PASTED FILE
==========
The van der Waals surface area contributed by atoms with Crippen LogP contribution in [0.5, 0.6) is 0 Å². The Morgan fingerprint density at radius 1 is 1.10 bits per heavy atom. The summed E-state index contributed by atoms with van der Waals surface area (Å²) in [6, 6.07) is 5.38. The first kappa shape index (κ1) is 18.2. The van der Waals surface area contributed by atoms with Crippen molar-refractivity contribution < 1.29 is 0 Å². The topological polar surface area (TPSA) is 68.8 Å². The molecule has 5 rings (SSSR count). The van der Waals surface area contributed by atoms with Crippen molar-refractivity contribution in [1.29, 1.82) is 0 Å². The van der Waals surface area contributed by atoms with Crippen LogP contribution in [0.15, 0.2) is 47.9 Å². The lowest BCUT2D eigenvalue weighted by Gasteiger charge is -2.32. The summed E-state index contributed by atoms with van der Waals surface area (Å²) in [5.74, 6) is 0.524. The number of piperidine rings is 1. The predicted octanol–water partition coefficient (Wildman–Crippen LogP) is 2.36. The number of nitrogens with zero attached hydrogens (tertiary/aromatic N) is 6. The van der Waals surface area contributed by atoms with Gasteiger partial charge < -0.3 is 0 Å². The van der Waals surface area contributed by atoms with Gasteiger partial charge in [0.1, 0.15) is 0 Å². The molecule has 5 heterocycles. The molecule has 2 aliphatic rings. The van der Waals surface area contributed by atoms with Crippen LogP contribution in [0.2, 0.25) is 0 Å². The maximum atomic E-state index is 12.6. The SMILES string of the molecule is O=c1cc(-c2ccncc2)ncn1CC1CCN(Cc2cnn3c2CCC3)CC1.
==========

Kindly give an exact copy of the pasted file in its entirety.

The van der Waals surface area contributed by atoms with Crippen LogP contribution in [0.5, 0.6) is 0 Å². The Morgan fingerprint density at radius 1 is 1.10 bits per heavy atom. The summed E-state index contributed by atoms with van der Waals surface area (Å²) in [6, 6.07) is 5.38. The first kappa shape index (κ1) is 18.2. The van der Waals surface area contributed by atoms with Crippen molar-refractivity contribution < 1.29 is 0 Å². The topological polar surface area (TPSA) is 68.8 Å². The molecule has 5 rings (SSSR count). The van der Waals surface area contributed by atoms with Crippen molar-refractivity contribution in [1.29, 1.82) is 0 Å². The van der Waals surface area contributed by atoms with Crippen LogP contribution in [0.15, 0.2) is 47.9 Å². The lowest BCUT2D eigenvalue weighted by Gasteiger charge is -2.32. The summed E-state index contributed by atoms with van der Waals surface area (Å²) in [5.74, 6) is 0.524. The number of piperidine rings is 1. The predicted octanol–water partition coefficient (Wildman–Crippen LogP) is 2.36. The number of nitrogens with zero attached hydrogens (tertiary/aromatic N) is 6. The van der Waals surface area contributed by atoms with Gasteiger partial charge < -0.3 is 0 Å². The van der Waals surface area contributed by atoms with Gasteiger partial charge in [0.1, 0.15) is 0 Å². The molecule has 5 heterocycles. The molecule has 2 aliphatic rings. The van der Waals surface area contributed by atoms with Crippen LogP contribution in [0.2, 0.25) is 0 Å². The maximum atomic E-state index is 12.6. The SMILES string of the molecule is O=c1cc(-c2ccncc2)ncn1CC1CCN(Cc2cnn3c2CCC3)CC1.